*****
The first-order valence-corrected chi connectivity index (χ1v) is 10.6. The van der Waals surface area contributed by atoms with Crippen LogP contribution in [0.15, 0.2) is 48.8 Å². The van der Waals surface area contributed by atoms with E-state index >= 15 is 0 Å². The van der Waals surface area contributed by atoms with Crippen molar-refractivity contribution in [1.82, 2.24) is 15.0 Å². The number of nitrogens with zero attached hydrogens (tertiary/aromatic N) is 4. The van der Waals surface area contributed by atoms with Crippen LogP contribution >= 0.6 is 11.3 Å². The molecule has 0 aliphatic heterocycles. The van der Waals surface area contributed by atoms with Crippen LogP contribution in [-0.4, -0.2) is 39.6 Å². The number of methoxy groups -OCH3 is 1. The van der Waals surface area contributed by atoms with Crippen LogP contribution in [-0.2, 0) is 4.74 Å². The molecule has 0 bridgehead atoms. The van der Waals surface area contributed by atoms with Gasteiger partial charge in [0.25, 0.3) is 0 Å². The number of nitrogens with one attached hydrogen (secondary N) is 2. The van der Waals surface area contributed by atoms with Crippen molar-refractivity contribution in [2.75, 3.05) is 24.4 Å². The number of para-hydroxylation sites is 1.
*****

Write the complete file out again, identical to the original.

The first-order valence-corrected chi connectivity index (χ1v) is 10.6. The van der Waals surface area contributed by atoms with Crippen LogP contribution in [0.15, 0.2) is 48.8 Å². The van der Waals surface area contributed by atoms with E-state index >= 15 is 0 Å². The van der Waals surface area contributed by atoms with Crippen molar-refractivity contribution in [1.82, 2.24) is 15.0 Å². The number of nitrogens with zero attached hydrogens (tertiary/aromatic N) is 4. The van der Waals surface area contributed by atoms with Crippen LogP contribution >= 0.6 is 11.3 Å². The molecule has 0 aliphatic heterocycles. The van der Waals surface area contributed by atoms with Crippen LogP contribution in [-0.4, -0.2) is 39.6 Å². The number of methoxy groups -OCH3 is 1. The van der Waals surface area contributed by atoms with Crippen LogP contribution in [-0.2, 0) is 4.74 Å². The molecule has 0 bridgehead atoms. The van der Waals surface area contributed by atoms with Gasteiger partial charge in [0.25, 0.3) is 0 Å². The number of nitrogens with one attached hydrogen (secondary N) is 2. The van der Waals surface area contributed by atoms with Crippen molar-refractivity contribution in [2.75, 3.05) is 24.4 Å². The number of para-hydroxylation sites is 1.